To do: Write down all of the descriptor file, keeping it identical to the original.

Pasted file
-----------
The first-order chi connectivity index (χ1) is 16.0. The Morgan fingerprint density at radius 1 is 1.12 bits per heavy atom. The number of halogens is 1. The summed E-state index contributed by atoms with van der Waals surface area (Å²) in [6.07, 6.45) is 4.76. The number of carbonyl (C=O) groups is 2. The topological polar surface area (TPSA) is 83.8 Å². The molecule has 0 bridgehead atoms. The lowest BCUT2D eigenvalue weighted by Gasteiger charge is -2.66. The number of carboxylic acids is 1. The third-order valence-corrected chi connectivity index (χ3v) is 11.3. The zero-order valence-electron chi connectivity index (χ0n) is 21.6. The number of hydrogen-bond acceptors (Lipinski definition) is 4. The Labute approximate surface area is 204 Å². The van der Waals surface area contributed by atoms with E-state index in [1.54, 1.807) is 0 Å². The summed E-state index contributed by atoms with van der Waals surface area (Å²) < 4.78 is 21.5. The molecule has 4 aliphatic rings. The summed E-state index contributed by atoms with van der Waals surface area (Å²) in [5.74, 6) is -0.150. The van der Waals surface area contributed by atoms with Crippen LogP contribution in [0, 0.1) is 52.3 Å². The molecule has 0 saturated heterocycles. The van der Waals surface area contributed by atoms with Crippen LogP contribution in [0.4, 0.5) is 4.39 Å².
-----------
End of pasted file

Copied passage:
The first-order chi connectivity index (χ1) is 16.0. The Morgan fingerprint density at radius 1 is 1.12 bits per heavy atom. The number of halogens is 1. The summed E-state index contributed by atoms with van der Waals surface area (Å²) in [6.07, 6.45) is 4.76. The number of carbonyl (C=O) groups is 2. The topological polar surface area (TPSA) is 83.8 Å². The molecule has 0 bridgehead atoms. The lowest BCUT2D eigenvalue weighted by Gasteiger charge is -2.66. The number of carboxylic acids is 1. The third-order valence-corrected chi connectivity index (χ3v) is 11.3. The zero-order valence-electron chi connectivity index (χ0n) is 21.6. The number of hydrogen-bond acceptors (Lipinski definition) is 4. The Labute approximate surface area is 204 Å². The van der Waals surface area contributed by atoms with E-state index in [1.54, 1.807) is 0 Å². The summed E-state index contributed by atoms with van der Waals surface area (Å²) < 4.78 is 21.5. The molecule has 4 aliphatic rings. The summed E-state index contributed by atoms with van der Waals surface area (Å²) in [5.74, 6) is -0.150. The van der Waals surface area contributed by atoms with Crippen LogP contribution in [0, 0.1) is 52.3 Å². The molecule has 0 saturated heterocycles. The van der Waals surface area contributed by atoms with Crippen LogP contribution in [0.4, 0.5) is 4.39 Å².